Joe Hawkins will be scanning birds this weekend from his kitchen window. He'll be in the company of thousands of others.
Birders from Goosetown, Wis., to Pigeon Creek, Ala., are expected to flock to the same Internet site (birdsource.cornell.edu) as part of a unique survey.
From observations at backyard bird feeders, participants will log their sitings there on Feb 20, 21, and 22. Mr. Hawkins plans to spend a "few hours" each of the three days watching birds for the program.
Bird lovers without bird feeders can scan for feathered critters at a local park, say the sponsors of the open-to-all BirdSource Great '98 Backyard Bird Count. It is sponsored by the National Audubon Society and the Cornell University Laboratory of Ornithology (CLO).
The project stands out for one big reason: It uses the Internet to get the public involved and doesn't rely exclusively on scientists. Participants will have to note the maximum number of birds sighted at one time, say over a two-hour period.
In the long term, the information posted at the Web site will help ornithologists track fluctuations in populations and record any unusual flight patterns.
The state-of-the-art technology is powerful enough to take 12,000 simultaneous hits without clogging. And the data will be updated by the minute. "Watching the [bird] count results," CLO director John Fitzpatrick says, "will be like watching election returns from across the country on your own computer screen."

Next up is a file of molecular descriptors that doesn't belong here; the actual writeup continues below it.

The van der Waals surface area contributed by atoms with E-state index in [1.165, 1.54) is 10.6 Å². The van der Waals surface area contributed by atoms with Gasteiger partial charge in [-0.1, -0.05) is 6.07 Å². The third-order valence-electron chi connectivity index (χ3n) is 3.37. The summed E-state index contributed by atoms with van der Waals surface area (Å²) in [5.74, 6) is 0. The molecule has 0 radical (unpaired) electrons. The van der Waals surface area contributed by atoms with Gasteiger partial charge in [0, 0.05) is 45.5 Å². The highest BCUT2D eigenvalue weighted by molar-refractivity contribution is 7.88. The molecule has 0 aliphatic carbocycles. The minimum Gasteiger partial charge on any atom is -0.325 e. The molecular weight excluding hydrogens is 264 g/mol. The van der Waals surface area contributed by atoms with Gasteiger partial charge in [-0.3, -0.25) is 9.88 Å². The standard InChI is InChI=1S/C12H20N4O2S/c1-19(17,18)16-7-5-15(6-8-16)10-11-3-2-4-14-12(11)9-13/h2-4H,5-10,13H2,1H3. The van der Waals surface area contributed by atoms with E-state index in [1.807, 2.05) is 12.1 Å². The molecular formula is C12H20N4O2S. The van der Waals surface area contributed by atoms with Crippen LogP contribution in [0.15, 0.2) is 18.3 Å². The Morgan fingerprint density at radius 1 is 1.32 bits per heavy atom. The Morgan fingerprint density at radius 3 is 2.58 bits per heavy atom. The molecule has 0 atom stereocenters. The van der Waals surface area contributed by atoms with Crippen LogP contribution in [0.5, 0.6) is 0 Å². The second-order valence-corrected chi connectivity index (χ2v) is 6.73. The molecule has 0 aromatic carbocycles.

Until now, bird counting has had a long but elitist history. Henry David Thoreau observed on Nov. 30, 1857: "The air is full of geese. I saw five flocks within an hour, about 10 a.m., containing from thirty to fifty each, and afterward two more flocks making in all from two hundred and fifty to three hundred at least, all flying southeast over Goose and Walden Ponds. The former was apparently well named Goose Pond."
Not everyone, however, is as thorough a naturalist as Thoreau. Some might find it difficult to identify different species of birds.
To avoid this problem, the BirdSource site provides pictures and drawings of various birds to make it easy for amateur eyes.
This weekend's count is part of a bigger CLO project that will create a national archive on bird populations. Information from existing data will be logged into computers at Cornell.
One major source will be the annual Christmas Count by the National Audubon Society, which has kept track of changing bird populations in different but limited sectors across America for almost 100 years.
"All these findings will eventually become a sensitive indicator of change in time," says Mr. Fitzpatrick. "We can see birds moving [on the computer screens] just the way we can see weather moving [on the television news]."